Michaelmas Term [2018] UKSC 61 On appeal from: [2016] EWCA Civ 1103

Volcafe Ltd and others (Appellants) v Compania
Sud Americana De Vapores SA (Respondent)
Lord Reed, Deputy President
Lord Wilson
Lord Sumption
Lord Hodge
Lord Kitchin
5 December 2018
Heard on 3 and 4 October 2018
Appellants Respondent
John Russell QC Simon Rainey QC
Benjamin Coffer David Semark
(Instructed by Clyde & Co
(Instructed by Mills & Co
Solicitors L
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LORD SUMPTION: (with whom Lord Reed, Lord Wilson, Lord Hodge and
Lord Kitchin agree)
1. This appeal is about the burden of proof in actions against a shipowner for
loss of or damage to cargo. It may seem strange that a species of litigation which
has generated reported decisions over four centuries should not yet have returned a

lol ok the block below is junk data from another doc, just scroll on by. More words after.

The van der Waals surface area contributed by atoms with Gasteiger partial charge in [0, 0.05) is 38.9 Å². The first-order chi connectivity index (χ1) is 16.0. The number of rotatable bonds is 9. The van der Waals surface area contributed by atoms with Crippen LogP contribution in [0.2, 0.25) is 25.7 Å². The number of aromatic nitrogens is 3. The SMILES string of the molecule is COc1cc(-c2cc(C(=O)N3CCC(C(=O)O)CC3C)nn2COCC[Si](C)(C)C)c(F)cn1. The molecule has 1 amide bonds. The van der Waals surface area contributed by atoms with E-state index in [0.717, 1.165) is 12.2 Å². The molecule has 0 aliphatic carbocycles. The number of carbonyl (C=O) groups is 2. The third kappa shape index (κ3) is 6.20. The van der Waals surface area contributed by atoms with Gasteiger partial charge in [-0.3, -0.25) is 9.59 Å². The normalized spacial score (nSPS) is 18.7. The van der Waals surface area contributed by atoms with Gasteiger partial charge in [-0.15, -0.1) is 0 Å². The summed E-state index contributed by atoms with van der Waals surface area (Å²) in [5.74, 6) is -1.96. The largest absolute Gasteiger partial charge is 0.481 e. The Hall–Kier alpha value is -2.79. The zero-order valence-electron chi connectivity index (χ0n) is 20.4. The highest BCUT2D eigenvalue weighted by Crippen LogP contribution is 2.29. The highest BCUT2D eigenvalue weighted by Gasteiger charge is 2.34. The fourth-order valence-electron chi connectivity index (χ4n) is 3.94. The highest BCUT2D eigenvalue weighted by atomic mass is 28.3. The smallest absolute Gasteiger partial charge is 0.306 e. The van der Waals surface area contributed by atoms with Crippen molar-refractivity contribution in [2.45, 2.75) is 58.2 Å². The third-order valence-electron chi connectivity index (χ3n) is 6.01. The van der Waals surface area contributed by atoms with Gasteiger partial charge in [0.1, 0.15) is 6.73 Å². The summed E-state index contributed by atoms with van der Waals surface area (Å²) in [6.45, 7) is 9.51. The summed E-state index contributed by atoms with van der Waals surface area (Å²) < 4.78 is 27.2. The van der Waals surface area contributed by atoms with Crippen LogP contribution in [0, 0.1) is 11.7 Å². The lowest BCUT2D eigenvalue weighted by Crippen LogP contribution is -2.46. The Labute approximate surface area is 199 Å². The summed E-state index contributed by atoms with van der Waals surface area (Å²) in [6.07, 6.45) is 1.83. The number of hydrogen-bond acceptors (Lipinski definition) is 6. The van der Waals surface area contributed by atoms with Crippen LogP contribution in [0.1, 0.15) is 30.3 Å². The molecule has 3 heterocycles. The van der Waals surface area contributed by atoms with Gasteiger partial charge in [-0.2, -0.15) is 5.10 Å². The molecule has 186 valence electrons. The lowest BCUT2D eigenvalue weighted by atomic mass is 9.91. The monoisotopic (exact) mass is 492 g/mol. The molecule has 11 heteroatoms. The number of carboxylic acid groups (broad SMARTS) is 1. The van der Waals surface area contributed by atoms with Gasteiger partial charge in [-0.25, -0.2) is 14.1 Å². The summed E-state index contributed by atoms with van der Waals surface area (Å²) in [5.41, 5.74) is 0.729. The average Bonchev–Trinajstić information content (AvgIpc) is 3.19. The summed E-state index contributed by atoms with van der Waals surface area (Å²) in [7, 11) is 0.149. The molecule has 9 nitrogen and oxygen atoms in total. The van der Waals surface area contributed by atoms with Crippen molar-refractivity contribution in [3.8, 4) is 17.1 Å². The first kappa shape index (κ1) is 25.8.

definitive answer to this question. The reason is probably to be found in the fact that
the courts very rarely decide issues of fact on the burden of proof. The trial judge is
usually able to find some persuasive evidence, however exiguous, to break the
impasse. This case is, or may be, different.
2. The six claimants were the owners and bill of lading holders for nine separate
consignments of bagged Colombian green coffee beans shipped at Buenaventura in
Colombia between 14 January and 6 April 2012 on various vessels owned by the
defendant shipowners for carriage to Bremen. They were stowed in a total of 20
unventilated 20-foot containers. These were transhipped at Balboa in Panama and
discharged at Rotterdam, Hamburg or Bremerhaven for on-carriage to Bremen. Each
consignment was covered by a bill of lading covering the entire carriage to Bremen.
3. The bills of lading, which were subject to English law and jurisdiction and
incorporated the Hague Rules, were on LCL/FCL (less than full container load/full
container load) terms. It is common ground that this means that the carriers were